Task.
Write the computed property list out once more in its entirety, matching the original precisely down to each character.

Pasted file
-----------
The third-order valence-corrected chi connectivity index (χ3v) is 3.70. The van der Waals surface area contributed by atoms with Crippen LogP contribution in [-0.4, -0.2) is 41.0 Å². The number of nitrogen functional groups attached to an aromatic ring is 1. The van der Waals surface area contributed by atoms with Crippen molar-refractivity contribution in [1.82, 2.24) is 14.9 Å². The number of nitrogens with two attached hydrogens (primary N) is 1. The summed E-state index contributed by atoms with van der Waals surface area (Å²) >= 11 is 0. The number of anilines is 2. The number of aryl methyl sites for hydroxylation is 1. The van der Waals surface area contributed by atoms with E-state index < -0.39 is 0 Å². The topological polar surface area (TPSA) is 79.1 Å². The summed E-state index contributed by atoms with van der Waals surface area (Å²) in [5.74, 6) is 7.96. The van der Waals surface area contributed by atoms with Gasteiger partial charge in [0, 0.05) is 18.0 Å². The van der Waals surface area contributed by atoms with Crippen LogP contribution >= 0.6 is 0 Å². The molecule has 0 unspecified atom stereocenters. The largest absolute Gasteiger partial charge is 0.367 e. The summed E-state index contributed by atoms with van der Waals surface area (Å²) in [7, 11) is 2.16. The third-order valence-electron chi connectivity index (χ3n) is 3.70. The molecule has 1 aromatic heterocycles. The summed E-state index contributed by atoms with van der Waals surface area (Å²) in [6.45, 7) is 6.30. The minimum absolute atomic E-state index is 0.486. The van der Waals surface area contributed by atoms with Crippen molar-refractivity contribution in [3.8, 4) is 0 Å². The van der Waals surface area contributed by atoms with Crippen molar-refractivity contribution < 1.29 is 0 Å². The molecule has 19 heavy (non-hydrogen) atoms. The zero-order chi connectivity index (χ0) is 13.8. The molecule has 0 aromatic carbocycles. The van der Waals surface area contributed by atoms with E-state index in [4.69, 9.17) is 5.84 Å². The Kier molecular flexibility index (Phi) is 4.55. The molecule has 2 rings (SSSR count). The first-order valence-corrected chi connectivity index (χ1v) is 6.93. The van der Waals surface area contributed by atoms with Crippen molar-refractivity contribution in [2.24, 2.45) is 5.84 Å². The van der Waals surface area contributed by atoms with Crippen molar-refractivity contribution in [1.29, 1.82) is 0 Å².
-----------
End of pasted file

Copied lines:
The third-order valence-corrected chi connectivity index (χ3v) is 3.70. The van der Waals surface area contributed by atoms with Crippen LogP contribution in [-0.4, -0.2) is 41.0 Å². The number of nitrogen functional groups attached to an aromatic ring is 1. The van der Waals surface area contributed by atoms with Crippen molar-refractivity contribution in [1.82, 2.24) is 14.9 Å². The number of nitrogens with two attached hydrogens (primary N) is 1. The summed E-state index contributed by atoms with van der Waals surface area (Å²) >= 11 is 0. The number of anilines is 2. The number of aryl methyl sites for hydroxylation is 1. The van der Waals surface area contributed by atoms with E-state index < -0.39 is 0 Å². The topological polar surface area (TPSA) is 79.1 Å². The summed E-state index contributed by atoms with van der Waals surface area (Å²) in [5.74, 6) is 7.96. The van der Waals surface area contributed by atoms with Gasteiger partial charge in [0, 0.05) is 18.0 Å². The van der Waals surface area contributed by atoms with Crippen LogP contribution >= 0.6 is 0 Å². The molecule has 0 unspecified atom stereocenters. The largest absolute Gasteiger partial charge is 0.367 e. The summed E-state index contributed by atoms with van der Waals surface area (Å²) in [7, 11) is 2.16. The third-order valence-electron chi connectivity index (χ3n) is 3.70. The molecule has 1 aromatic heterocycles. The summed E-state index contributed by atoms with van der Waals surface area (Å²) in [6.45, 7) is 6.30. The minimum absolute atomic E-state index is 0.486. The van der Waals surface area contributed by atoms with Crippen molar-refractivity contribution in [3.8, 4) is 0 Å². The van der Waals surface area contributed by atoms with Crippen molar-refractivity contribution < 1.29 is 0 Å². The molecule has 19 heavy (non-hydrogen) atoms. The zero-order chi connectivity index (χ0) is 13.8. The molecule has 0 aromatic carbocycles. The van der Waals surface area contributed by atoms with E-state index in [4.69, 9.17) is 5.84 Å². The Kier molecular flexibility index (Phi) is 4.55. The molecule has 2 rings (SSSR count). The first-order valence-corrected chi connectivity index (χ1v) is 6.93. The van der Waals surface area contributed by atoms with Crippen molar-refractivity contribution in [2.24, 2.45) is 5.84 Å². The van der Waals surface area contributed by atoms with Crippen molar-refractivity contribution in [1.29, 1.82) is 0 Å².